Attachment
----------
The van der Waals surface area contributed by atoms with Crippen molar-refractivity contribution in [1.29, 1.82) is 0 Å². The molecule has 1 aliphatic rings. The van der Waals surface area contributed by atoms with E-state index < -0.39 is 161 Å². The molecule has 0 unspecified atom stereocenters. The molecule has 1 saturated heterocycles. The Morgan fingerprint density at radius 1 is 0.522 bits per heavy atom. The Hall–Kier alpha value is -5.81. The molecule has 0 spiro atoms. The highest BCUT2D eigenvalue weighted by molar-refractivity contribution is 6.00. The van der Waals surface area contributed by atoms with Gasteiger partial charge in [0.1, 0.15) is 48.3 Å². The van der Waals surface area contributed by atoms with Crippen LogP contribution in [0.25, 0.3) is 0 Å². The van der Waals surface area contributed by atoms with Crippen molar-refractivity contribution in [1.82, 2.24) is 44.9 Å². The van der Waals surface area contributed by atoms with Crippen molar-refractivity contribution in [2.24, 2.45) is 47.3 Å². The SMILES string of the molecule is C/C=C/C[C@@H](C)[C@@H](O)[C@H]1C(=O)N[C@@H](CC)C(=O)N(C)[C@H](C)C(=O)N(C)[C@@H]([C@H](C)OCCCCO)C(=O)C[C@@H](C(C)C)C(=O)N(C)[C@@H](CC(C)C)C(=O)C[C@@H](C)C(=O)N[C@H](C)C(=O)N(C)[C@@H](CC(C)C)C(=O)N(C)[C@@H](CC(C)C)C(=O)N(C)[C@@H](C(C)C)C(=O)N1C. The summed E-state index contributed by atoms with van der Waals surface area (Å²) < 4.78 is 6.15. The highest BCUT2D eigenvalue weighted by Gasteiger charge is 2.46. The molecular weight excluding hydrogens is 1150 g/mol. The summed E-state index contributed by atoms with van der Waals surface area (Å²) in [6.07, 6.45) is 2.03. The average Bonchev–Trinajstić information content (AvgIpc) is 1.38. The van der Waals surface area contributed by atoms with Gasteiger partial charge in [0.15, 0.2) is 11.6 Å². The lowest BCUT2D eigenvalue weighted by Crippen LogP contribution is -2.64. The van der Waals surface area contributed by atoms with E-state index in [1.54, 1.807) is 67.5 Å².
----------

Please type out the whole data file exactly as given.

The van der Waals surface area contributed by atoms with Crippen molar-refractivity contribution in [1.29, 1.82) is 0 Å². The molecule has 1 aliphatic rings. The van der Waals surface area contributed by atoms with E-state index < -0.39 is 161 Å². The molecule has 0 unspecified atom stereocenters. The molecule has 1 saturated heterocycles. The Morgan fingerprint density at radius 1 is 0.522 bits per heavy atom. The Hall–Kier alpha value is -5.81. The molecule has 0 spiro atoms. The highest BCUT2D eigenvalue weighted by molar-refractivity contribution is 6.00. The van der Waals surface area contributed by atoms with Gasteiger partial charge in [0.1, 0.15) is 48.3 Å². The van der Waals surface area contributed by atoms with Crippen LogP contribution in [0.25, 0.3) is 0 Å². The van der Waals surface area contributed by atoms with Crippen molar-refractivity contribution in [1.82, 2.24) is 44.9 Å². The van der Waals surface area contributed by atoms with Crippen molar-refractivity contribution in [2.24, 2.45) is 47.3 Å². The SMILES string of the molecule is C/C=C/C[C@@H](C)[C@@H](O)[C@H]1C(=O)N[C@@H](CC)C(=O)N(C)[C@H](C)C(=O)N(C)[C@@H]([C@H](C)OCCCCO)C(=O)C[C@@H](C(C)C)C(=O)N(C)[C@@H](CC(C)C)C(=O)C[C@@H](C)C(=O)N[C@H](C)C(=O)N(C)[C@@H](CC(C)C)C(=O)N(C)[C@@H](CC(C)C)C(=O)N(C)[C@@H](C(C)C)C(=O)N1C. The summed E-state index contributed by atoms with van der Waals surface area (Å²) < 4.78 is 6.15. The highest BCUT2D eigenvalue weighted by Gasteiger charge is 2.46. The molecular weight excluding hydrogens is 1150 g/mol. The summed E-state index contributed by atoms with van der Waals surface area (Å²) in [6.07, 6.45) is 2.03. The average Bonchev–Trinajstić information content (AvgIpc) is 1.38. The van der Waals surface area contributed by atoms with Gasteiger partial charge in [0.15, 0.2) is 11.6 Å². The lowest BCUT2D eigenvalue weighted by Crippen LogP contribution is -2.64. The van der Waals surface area contributed by atoms with E-state index in [1.54, 1.807) is 67.5 Å².